Despite your anxiety, your move is still totally happening. After all, you made this decision for a reason and you know that it's time for a change. But, wow! There are a whole lot of logistics to manage once you're down to the wire. If you're making a huge move, you may need to get rid of most of your belongings and furniture — and this is not as easy as it sounds. (Fun fact: in New York City it can cost around $800 just to have a junk removal service come to your apartment to get rid of your bed.) Plus, you're tying up a million loose ends at work and literally every friend in your current city wants to hang out with you before you leave. Even if you've been eagerly awaiting your move for months, it all of a sudden feels as though you have to complete an impossible amount of tasks in a very short period of time.
8. Bidding A Heartfelt Goodbye
Sure, you always knew that saying goodbye to your close friends would be sad. But it also feels unexpectedly bittersweet to leave the first big city you lived in on your own — even if you were terribly fed up with it during your final months there. You hit up some of your favorite landmarks and take in all your favorite views one last time. You may feel a lot more nostalgic than you expected. It doesn't mean you're making the wrong decision; it just means you made some really great memories during your time there.
You arrive in your new city and it's even more perfect than you hoped! Why didn't you make this move sooner? Every day is an adventure and every person you meet is so friendly! You may become super annoying on Instagram, but you can't help yourself — because everywhere you go in your new hometown is just so perfect and beautiful that it would be a crime not to share it with your friends.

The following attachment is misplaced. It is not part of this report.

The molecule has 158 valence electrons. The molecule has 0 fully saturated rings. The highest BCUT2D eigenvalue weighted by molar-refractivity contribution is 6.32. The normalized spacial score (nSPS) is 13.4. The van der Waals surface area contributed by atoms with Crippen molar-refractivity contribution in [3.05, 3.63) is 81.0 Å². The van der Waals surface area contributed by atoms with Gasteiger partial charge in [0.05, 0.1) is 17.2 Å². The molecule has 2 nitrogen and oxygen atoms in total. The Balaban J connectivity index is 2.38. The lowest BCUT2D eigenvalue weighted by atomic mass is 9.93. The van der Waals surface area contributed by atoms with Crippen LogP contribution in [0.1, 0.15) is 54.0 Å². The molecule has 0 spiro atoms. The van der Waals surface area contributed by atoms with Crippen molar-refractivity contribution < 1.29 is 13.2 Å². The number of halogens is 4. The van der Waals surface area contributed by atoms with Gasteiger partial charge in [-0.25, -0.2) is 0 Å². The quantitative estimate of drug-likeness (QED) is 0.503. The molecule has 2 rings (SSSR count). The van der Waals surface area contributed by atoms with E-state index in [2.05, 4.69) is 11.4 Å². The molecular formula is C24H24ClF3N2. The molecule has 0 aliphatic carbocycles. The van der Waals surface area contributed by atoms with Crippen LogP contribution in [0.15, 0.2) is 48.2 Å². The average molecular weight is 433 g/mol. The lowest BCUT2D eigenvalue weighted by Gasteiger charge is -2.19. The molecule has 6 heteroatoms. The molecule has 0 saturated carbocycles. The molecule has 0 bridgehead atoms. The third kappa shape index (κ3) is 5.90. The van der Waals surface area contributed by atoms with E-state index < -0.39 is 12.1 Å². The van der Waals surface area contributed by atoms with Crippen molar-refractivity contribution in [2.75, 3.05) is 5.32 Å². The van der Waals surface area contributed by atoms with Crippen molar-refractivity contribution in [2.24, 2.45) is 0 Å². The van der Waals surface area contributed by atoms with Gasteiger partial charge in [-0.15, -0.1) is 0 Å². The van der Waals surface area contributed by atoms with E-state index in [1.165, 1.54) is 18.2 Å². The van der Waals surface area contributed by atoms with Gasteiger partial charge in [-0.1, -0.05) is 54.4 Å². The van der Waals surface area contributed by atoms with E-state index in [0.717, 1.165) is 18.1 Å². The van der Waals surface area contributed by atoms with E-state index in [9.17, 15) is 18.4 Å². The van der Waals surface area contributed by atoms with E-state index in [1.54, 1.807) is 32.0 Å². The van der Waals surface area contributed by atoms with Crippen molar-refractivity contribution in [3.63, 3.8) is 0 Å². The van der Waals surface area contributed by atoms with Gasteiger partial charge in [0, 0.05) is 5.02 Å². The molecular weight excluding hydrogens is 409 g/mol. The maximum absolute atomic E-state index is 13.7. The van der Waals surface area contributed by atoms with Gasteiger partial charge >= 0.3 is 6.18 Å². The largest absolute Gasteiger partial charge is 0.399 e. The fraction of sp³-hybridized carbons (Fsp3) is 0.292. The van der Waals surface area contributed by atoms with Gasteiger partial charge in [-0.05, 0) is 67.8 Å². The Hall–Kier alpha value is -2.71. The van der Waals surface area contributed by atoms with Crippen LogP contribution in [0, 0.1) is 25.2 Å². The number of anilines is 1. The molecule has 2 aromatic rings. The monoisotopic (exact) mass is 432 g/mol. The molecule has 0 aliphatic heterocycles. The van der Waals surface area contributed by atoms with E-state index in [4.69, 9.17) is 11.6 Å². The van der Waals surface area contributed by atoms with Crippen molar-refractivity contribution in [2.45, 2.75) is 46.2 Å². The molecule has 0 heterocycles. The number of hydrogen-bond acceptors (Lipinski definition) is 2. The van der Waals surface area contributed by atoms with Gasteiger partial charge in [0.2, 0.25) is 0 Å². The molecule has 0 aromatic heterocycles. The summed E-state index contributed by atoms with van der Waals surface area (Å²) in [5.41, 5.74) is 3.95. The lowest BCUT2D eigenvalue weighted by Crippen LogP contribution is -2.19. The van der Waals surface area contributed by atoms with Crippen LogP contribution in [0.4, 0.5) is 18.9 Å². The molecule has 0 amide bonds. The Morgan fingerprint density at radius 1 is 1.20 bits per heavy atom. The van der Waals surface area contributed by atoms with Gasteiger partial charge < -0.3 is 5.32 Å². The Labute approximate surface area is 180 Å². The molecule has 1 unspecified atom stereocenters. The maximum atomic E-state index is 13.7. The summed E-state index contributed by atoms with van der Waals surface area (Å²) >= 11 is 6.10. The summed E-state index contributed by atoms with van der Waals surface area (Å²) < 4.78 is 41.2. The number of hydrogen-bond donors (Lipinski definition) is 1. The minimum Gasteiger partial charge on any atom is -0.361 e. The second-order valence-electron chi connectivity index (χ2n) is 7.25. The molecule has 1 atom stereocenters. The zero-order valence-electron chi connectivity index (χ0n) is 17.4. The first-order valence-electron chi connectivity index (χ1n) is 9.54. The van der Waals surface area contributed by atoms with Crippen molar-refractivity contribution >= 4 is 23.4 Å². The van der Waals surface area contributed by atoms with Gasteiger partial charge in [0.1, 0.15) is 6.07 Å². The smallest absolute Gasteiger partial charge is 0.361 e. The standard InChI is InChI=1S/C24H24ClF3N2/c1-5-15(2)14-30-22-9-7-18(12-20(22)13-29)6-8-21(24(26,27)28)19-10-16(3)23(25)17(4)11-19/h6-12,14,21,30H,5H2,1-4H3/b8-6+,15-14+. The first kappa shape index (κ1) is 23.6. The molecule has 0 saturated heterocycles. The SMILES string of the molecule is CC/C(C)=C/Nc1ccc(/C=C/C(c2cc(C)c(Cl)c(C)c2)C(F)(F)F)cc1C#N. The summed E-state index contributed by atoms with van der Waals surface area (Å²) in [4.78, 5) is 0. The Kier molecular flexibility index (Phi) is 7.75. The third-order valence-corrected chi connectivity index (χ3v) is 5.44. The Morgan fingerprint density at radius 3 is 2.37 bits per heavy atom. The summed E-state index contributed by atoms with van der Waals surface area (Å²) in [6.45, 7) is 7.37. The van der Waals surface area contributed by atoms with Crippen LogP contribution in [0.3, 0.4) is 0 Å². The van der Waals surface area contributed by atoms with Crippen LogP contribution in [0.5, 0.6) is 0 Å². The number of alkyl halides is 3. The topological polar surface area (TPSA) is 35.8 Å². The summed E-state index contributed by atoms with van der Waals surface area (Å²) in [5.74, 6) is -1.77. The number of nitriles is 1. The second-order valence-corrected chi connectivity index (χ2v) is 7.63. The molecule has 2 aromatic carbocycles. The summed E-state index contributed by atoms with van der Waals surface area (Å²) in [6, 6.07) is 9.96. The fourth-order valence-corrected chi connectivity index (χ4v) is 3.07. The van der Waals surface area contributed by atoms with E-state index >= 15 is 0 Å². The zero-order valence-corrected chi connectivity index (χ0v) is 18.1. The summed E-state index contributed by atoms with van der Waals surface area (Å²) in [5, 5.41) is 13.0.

10. Settling In
OK, so you've found a few flaws with your new city and had some occasional pangs of loneliness. But once you settle into a good routine, you realize that you're still your same old self — you're just in a new environment that allows you to thrive in a different way. There have been a few unexpected things, both positive and negative, but you've managed to embrace the cultural changes.
And, most importantly, you now know that you're perfectly capable of executing a major life change when you know your current situation isn't right. So, whether you end up staying in your new city for one year or for the rest of your life, you deserve major props for taking the initiative to change something that left you dissatisfied or unhappy.